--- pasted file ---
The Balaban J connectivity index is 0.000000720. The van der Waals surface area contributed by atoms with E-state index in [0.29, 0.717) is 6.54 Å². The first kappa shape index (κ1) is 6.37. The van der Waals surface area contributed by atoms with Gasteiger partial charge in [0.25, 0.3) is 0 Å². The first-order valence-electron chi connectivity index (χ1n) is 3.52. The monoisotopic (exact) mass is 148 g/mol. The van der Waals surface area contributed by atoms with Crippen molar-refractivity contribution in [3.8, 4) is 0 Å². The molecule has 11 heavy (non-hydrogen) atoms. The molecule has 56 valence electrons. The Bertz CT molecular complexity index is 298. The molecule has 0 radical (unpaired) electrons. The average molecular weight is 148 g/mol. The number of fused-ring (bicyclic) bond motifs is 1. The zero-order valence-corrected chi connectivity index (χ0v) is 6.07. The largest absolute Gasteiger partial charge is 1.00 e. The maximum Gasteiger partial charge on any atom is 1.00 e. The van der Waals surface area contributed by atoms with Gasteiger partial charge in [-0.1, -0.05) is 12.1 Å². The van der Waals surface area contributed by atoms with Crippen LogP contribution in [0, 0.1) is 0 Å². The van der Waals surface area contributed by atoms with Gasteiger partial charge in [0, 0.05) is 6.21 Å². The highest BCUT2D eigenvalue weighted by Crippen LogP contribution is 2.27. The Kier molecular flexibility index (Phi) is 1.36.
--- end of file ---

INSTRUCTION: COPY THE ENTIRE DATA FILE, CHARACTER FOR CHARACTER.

The Balaban J connectivity index is 0.000000720. The van der Waals surface area contributed by atoms with E-state index in [0.29, 0.717) is 6.54 Å². The first kappa shape index (κ1) is 6.37. The van der Waals surface area contributed by atoms with Gasteiger partial charge in [0.25, 0.3) is 0 Å². The first-order valence-electron chi connectivity index (χ1n) is 3.52. The monoisotopic (exact) mass is 148 g/mol. The van der Waals surface area contributed by atoms with Crippen molar-refractivity contribution in [3.8, 4) is 0 Å². The molecule has 11 heavy (non-hydrogen) atoms. The molecule has 56 valence electrons. The Bertz CT molecular complexity index is 298. The molecule has 0 radical (unpaired) electrons. The average molecular weight is 148 g/mol. The number of fused-ring (bicyclic) bond motifs is 1. The zero-order valence-corrected chi connectivity index (χ0v) is 6.07. The largest absolute Gasteiger partial charge is 1.00 e. The maximum Gasteiger partial charge on any atom is 1.00 e. The van der Waals surface area contributed by atoms with Gasteiger partial charge in [-0.1, -0.05) is 12.1 Å². The van der Waals surface area contributed by atoms with Crippen LogP contribution in [0, 0.1) is 0 Å². The van der Waals surface area contributed by atoms with Gasteiger partial charge in [0, 0.05) is 6.21 Å². The highest BCUT2D eigenvalue weighted by Crippen LogP contribution is 2.27. The Kier molecular flexibility index (Phi) is 1.36.